HONG KONG (AFP) – A major Hong Kong-based Bitcoin exchange has suspended trading after $65 million in the virtual unit was reportedly stolen by hackers — sending the digital currency plunging more than 20 percent.
Bitfinex said it had suspended all transactions after discovering that some users’ Bitcoins had been taken.
“Today we discovered a security breach that requires us to halt all trading on Bitfinex, as well as halt all digital token deposits to and withdrawals from Bitfinex,” the company said in a statement posted on its website late Tuesday.
Australian entrepreneur Craig Wright has publicly identified himself as Bitcoin creator Satoshi Nakamoto.
His admission follows years of speculation about who came up with the original ideas underlying the digital cash system.
Mr Wright has provided technical proof to back up his claim using coins known to be owned by Bitcoin’s creator.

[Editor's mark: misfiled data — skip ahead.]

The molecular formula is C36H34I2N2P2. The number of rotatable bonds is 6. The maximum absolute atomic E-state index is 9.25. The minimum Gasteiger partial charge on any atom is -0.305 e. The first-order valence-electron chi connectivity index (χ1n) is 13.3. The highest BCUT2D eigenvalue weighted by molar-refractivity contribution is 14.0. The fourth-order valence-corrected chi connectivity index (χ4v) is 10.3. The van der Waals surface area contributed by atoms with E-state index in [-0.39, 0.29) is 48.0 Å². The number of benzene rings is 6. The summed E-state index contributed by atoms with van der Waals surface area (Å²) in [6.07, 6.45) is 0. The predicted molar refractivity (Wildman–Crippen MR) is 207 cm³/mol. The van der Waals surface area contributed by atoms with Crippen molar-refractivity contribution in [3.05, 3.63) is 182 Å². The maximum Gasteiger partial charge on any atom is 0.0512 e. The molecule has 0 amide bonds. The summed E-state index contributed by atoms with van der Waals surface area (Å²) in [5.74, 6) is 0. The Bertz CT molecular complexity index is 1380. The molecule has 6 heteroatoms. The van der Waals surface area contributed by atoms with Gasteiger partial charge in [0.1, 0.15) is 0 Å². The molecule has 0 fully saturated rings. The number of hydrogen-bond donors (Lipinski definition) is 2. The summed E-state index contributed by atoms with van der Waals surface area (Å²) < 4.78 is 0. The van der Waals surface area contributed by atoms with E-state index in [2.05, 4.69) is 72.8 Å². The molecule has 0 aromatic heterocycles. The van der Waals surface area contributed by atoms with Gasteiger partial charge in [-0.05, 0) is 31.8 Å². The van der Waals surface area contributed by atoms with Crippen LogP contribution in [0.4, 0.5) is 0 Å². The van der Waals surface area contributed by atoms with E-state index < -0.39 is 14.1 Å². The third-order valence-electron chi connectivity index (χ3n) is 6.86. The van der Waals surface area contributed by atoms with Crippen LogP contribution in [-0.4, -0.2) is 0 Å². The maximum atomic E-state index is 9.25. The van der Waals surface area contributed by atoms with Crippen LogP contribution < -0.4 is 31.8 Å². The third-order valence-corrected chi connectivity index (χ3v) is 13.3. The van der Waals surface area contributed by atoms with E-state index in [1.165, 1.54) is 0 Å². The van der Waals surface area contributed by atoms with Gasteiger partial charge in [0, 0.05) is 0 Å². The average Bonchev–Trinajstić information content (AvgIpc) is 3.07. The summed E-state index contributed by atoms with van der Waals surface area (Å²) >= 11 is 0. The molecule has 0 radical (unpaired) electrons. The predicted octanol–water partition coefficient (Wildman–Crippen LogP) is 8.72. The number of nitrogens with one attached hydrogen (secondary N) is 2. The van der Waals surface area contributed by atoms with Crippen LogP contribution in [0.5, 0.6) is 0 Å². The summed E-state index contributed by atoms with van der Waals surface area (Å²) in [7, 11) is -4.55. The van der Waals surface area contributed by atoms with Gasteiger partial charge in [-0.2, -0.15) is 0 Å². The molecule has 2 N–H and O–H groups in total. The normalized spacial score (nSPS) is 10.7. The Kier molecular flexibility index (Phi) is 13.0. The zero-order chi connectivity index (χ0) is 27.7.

Prominent members of the Bitcoin community and its core development team say they have confirmed his claims.
But many others in the Bitcoin world are asking for more proof.
With a name like Satoshi Nakamoto, it was widely assumed the creator of digital currency bitcoin was some reclusive Japanese technology wizard.
But it appears he is actually an Australian academic – called Craig Steven Wright.
An investigation from tech site Wired claims the 44-year-old Sydney academic likely real identity of Satoshi Nakamoto, the pseudonymous figure that first released bitcoin’s code in 2009.
And in a bizarre coincidence, more than a dozen Australia Federal Police officers raided Dr Wright’s Gordon property on Sydney’s north shore at 1.30pm – but they denied any link to the report.
News outlets have endeavoured to unravel the mystery of who created Bitcoin for several years due to its link with criminal activities – such as the sale of drugs on the dark net – as well as the future of the multi-billion dollar digital asset.
Mark Karpeles, the former head of defunct bitcoin exchange MtGox, has been arrested in Japan, and is reportedly to be questioned over the 2014 disappearance of nearly $390m (£250m) worth of the virtual currency.
A spokesman for the Tokyo police said French-born Karpeles, 30, was suspected of accessing the exchange’s computer system in February 2013 and inflating his cash account by $1m.